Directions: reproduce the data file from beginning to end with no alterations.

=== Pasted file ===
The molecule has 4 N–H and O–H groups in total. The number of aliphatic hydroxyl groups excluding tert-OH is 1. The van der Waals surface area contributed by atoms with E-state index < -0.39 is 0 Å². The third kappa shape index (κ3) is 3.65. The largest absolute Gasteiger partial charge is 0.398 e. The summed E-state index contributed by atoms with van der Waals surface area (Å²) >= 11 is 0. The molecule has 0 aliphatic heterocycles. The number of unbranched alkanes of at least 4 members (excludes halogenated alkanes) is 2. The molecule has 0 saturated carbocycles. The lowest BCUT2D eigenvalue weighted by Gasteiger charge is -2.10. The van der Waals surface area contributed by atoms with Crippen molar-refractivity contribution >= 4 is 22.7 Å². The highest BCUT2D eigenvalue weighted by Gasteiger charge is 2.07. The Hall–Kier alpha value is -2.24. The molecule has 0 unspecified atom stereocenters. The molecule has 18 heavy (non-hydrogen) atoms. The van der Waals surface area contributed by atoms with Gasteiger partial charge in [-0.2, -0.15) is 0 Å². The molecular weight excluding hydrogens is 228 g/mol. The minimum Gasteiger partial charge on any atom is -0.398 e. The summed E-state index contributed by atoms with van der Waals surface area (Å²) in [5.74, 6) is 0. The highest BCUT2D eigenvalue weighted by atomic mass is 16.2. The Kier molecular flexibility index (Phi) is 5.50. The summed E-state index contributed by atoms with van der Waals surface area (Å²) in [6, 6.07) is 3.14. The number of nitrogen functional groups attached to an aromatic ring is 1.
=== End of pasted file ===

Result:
The molecule has 4 N–H and O–H groups in total. The number of aliphatic hydroxyl groups excluding tert-OH is 1. The van der Waals surface area contributed by atoms with E-state index < -0.39 is 0 Å². The third kappa shape index (κ3) is 3.65. The largest absolute Gasteiger partial charge is 0.398 e. The summed E-state index contributed by atoms with van der Waals surface area (Å²) >= 11 is 0. The molecule has 0 aliphatic heterocycles. The number of unbranched alkanes of at least 4 members (excludes halogenated alkanes) is 2. The molecule has 0 saturated carbocycles. The lowest BCUT2D eigenvalue weighted by Gasteiger charge is -2.10. The van der Waals surface area contributed by atoms with Crippen molar-refractivity contribution >= 4 is 22.7 Å². The highest BCUT2D eigenvalue weighted by Gasteiger charge is 2.07. The Hall–Kier alpha value is -2.24. The molecule has 0 unspecified atom stereocenters. The molecule has 18 heavy (non-hydrogen) atoms. The van der Waals surface area contributed by atoms with Gasteiger partial charge in [-0.2, -0.15) is 0 Å². The molecular weight excluding hydrogens is 228 g/mol. The minimum Gasteiger partial charge on any atom is -0.398 e. The summed E-state index contributed by atoms with van der Waals surface area (Å²) in [5.74, 6) is 0. The highest BCUT2D eigenvalue weighted by atomic mass is 16.2. The Kier molecular flexibility index (Phi) is 5.50. The summed E-state index contributed by atoms with van der Waals surface area (Å²) in [6, 6.07) is 3.14. The number of nitrogen functional groups attached to an aromatic ring is 1.